DuPont Engineering Polymers recently announced plans to roll out two new bio-polymers in 2007.
Both take advantage of a patented single-step fermentation process that DuPont has developed to turn corn sugar into propanediol (PDO). This Bio-PDO can be used to make variety of plastics, cutting down on the use of petrochemicals. The company's new bio-polymers will come in two flavors at first.
One combines Bio-PDO and terephthalic acid into a material called polytrimethylene terephthalate. That's a mouthful, but DuPont will market the material under the easy-to-pronounce "Sorona" moniker. About 37 percent of the material's content will come from renewable resources, reports Nandan Rao, global vice president of technology for DuPont Performance Materials. He says Sorona, which can be reinforced with glass, has properties that will let it compete with popular engineering resins from a mechanical properties standpoint. "It performs and molds very much like PBT," he notes. DuPont has already worked with a customer to run in in tools for electrical connectors, for example. The other material will be a new thermoplastic elastomer, a version of the company's Hytrel. It, too, will use Bio-PDO, though here it will be the basis for the polyol that forms the material's soft segment. Renewable content for this elastomer will range from 40 to 60 percent, with softer grades containing proportionally more of the renewable PDO. The new Hytrel, likewise, performs much like its non-renewable counterparts and may even have a slight advantage in elastic recovery over the material's continuous use temperature range (-40 to 130C). Potential applications include automotive ductwork, CVJ boots and airbag components.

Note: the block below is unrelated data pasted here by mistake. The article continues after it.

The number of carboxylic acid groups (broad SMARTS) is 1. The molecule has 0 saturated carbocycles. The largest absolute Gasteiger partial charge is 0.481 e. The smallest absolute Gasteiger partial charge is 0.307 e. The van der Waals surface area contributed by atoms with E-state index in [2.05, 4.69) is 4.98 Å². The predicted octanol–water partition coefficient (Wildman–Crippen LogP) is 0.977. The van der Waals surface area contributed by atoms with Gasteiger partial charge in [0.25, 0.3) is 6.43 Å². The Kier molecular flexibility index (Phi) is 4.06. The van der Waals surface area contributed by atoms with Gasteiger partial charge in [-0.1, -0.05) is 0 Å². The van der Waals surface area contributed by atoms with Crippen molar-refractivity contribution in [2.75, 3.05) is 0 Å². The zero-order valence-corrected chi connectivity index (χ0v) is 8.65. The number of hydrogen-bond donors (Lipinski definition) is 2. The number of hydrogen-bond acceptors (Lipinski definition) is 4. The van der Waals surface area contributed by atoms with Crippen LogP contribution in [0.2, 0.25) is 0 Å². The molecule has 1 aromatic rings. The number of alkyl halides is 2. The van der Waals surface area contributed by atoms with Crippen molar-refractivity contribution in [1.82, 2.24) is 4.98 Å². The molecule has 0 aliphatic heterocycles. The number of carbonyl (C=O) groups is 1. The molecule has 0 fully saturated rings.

Lantronix Inc. has expanded its line of controllers for sensor networks with the release of a rugged controller that improves management of automation systems used in a number of industries, including manufacturing, oil and gas, and chemicals.
Inspired by the hooks a parasitic worm uses to penetrate its host's intestines, the Karp Lab has invented a flexible adhesive patch covered with microneedles that adheres well to wet, soft tissues, but doesn't cause damage when removed.
A quick look into the merger of two powerhouse 3D printing OEMs and the new leader in rapid prototyping solutions, Stratasys. The industrial revolution is now led by 3D printing and engineers are given the opportunity to fully maximize their design capabilities, reduce their time-to-market and functionally test prototypes cheaper, faster and easier. Bruce Bradshaw, Director of Marketing in North America, will explore the large product offering and variety of materials that will help CAD designers articulate their product design with actual, physical prototypes. This broadcast will dive deep into technical information including application specific stories from real world customers and their experiences with 3D printing. 3D Printing is